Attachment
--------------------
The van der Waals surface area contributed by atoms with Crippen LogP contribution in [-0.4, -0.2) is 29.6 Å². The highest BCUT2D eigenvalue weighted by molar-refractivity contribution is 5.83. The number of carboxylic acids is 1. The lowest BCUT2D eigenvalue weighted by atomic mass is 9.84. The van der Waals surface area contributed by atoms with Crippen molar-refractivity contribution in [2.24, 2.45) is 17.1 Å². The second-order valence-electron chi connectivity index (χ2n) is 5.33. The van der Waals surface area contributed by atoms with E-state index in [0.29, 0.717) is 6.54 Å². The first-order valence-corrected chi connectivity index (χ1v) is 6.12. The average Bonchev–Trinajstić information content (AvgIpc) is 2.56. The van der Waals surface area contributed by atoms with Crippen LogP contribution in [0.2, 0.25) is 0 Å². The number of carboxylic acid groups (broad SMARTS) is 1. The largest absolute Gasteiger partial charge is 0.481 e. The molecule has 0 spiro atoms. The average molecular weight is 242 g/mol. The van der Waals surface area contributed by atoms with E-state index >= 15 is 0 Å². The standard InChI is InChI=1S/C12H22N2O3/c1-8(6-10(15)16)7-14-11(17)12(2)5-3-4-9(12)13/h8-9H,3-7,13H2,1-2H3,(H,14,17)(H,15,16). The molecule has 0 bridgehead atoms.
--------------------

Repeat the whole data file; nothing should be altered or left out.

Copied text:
The van der Waals surface area contributed by atoms with Crippen LogP contribution in [-0.4, -0.2) is 29.6 Å². The highest BCUT2D eigenvalue weighted by molar-refractivity contribution is 5.83. The number of carboxylic acids is 1. The lowest BCUT2D eigenvalue weighted by atomic mass is 9.84. The van der Waals surface area contributed by atoms with Crippen molar-refractivity contribution in [2.24, 2.45) is 17.1 Å². The second-order valence-electron chi connectivity index (χ2n) is 5.33. The van der Waals surface area contributed by atoms with E-state index in [0.29, 0.717) is 6.54 Å². The first-order valence-corrected chi connectivity index (χ1v) is 6.12. The average Bonchev–Trinajstić information content (AvgIpc) is 2.56. The van der Waals surface area contributed by atoms with Crippen LogP contribution in [0.2, 0.25) is 0 Å². The number of carboxylic acid groups (broad SMARTS) is 1. The largest absolute Gasteiger partial charge is 0.481 e. The molecule has 0 spiro atoms. The average molecular weight is 242 g/mol. The van der Waals surface area contributed by atoms with E-state index >= 15 is 0 Å². The standard InChI is InChI=1S/C12H22N2O3/c1-8(6-10(15)16)7-14-11(17)12(2)5-3-4-9(12)13/h8-9H,3-7,13H2,1-2H3,(H,14,17)(H,15,16). The molecule has 0 bridgehead atoms.